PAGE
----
Jean-Patrick Guichard, founder of Gallery Miriam, is bridging the African / African American divide through art education and cultural exchange
Host: Tomeka M. Winborne
Description: Jean-Patrick Guichard, founder of Gallery Miriam, is bridging the African / African American divide through art education and cultural exchange
Runtime: 25:29 minutes
ABOUT JEAN-PATRICK GUICHARD
Jean-Patrick Guichard was born in Brooklyn, New York but raised in Guinea, West Africa. His love of art has been cultivated by his many travels within sub-Sahara Africa including Senegal, Côte d’Ivoire, Ghana and Congo-Brazzaville and Kinshasa.
Mr. Guichard has worked for various for profit and non-profit organizations as a program manager on natural resources management, childhood survival, conflict resolutions, international visitors’ exchange, and information technology programs. These positions broadened further his continued travel through sub-Sahara Africa.
As a graduate of San Francisco State University with a degree in Black Studies, Mr. Guichard has solidified his love for African art. On founding Guichard Solutions, LLC, he has opted on programming young African artists and their American counterparts to a “cultural experience” that can bridge any divide between Africa and the diaspora.
Using exhibits, business skills workshops and related exchanges under its “Education through Human Development in the Arts” program, he has helped young African artists to better market their works in their home environments and abroad. The typical young African artists presented by Guichard Solutions will have broadened their outlooks because of their introduction to the U.S. and the exchange opportunities afforded.
Mr. Guichard has recently moved to the Atlanta, Georgia area where he has continued his art exchange program, bringing artists from the continent. Since his settling in Atlanta, he has hosted monthly dinners at his house themed “Art and the Senses”. This dinner series brings a full sensory experience with the sights, sounds and taste of Africa and its impact on contemporary culture through art, food, discussion and commerce.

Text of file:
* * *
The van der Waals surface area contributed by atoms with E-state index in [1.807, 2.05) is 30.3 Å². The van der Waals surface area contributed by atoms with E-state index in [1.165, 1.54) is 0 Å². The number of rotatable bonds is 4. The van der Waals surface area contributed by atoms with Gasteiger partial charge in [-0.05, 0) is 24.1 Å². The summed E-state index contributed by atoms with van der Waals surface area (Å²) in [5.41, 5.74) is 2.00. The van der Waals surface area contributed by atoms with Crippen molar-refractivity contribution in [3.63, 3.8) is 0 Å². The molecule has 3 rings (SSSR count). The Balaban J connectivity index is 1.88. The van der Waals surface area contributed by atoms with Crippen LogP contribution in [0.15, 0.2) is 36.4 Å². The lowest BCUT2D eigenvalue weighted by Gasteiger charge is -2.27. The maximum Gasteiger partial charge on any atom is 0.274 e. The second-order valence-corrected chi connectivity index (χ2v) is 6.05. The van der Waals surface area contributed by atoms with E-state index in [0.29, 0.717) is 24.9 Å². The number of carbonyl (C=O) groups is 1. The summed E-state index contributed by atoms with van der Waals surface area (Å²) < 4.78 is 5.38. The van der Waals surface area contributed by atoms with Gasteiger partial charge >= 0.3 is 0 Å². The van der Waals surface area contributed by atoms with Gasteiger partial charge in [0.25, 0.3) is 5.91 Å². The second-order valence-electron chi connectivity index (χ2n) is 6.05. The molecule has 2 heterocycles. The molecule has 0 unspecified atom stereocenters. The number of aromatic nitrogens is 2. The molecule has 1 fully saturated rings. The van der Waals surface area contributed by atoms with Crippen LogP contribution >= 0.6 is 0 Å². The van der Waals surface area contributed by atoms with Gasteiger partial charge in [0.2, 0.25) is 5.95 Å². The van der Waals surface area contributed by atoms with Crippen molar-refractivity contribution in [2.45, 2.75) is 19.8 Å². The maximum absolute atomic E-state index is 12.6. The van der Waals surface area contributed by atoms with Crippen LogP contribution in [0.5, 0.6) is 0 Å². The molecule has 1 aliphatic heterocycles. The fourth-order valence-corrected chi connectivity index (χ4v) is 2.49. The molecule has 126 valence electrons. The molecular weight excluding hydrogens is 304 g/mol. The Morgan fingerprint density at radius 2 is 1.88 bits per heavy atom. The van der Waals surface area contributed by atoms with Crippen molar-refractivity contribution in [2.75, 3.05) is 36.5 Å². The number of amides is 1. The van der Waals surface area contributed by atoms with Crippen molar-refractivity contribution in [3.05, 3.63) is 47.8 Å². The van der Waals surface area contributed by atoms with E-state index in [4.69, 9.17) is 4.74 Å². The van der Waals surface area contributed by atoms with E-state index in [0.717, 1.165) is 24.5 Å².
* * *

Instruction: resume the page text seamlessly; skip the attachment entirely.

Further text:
Mr. Guichard continues to foster artistic, cultural and academic understanding and exchanges between young African artists and their American counterparts through Gallery Miriam.
In conversation, NPR’s Ailsa Chang sat down with Angie Thomas, the acclaimed author of The Hate U Give, and the movie’s director George Tillman Jr., to discuss how the book and film connected with their own personal experiences.
The Hate U Give tells the story of a teenage girl, Starr Carter (Amandla Stenberg), who is a part of two worlds: the poor, predominantly black neighborhood where she resides, and the white, affluent prep school that she attends. Her worlds are turned upside down when she witnesses the fatal police shooting of her childhood friend, an unarmed black male teenager. Following the tragic shooting, Starr is drawn towards a life of activism to stand up for her friend, who is called a “thug” and other misinformed names by the media, and to protest the wrongful actions of police brutality.
George Tillman Jr., the director of the film, spoke with Chang about what it was like to base certain scenes from the movie on actual talks he received growing up. He discussed how emotional it was to bring these scenes to life, particularly because he now has a teenage son himself. “This deals with history,” he said. “This deals with survival and how we can continue to stay on this earth without police brutality or being shot or being killed. You know, this is part of the fear of the African-American community.”
Another significant theme in the book is how Starr navigates between her two worlds, and how she feels an internal pressure to erase her blackness while at her fancy prep school with her white classmates. Certainly, many of us can relate to this uneasy pressure growing up or currently in the workplace, and this double life is actually based on author Angie Thomas’s life experiences.
Growing up, Thomas also lived in a mostly black neighborhood while attending a predominantly white, private college in Mississippi. She described her own experiences as a struggle, and practiced the art of code switching. “I would make myself more presentable I thought. I was careful of how I spoke. I was careful of how much emotion I showed,” Thomas said. “And it was a struggle because so often I was silent on things that mattered to me. And I would experience microaggressions from my classmates, and I was silent about them. I never called out the racism.”. READ MORE........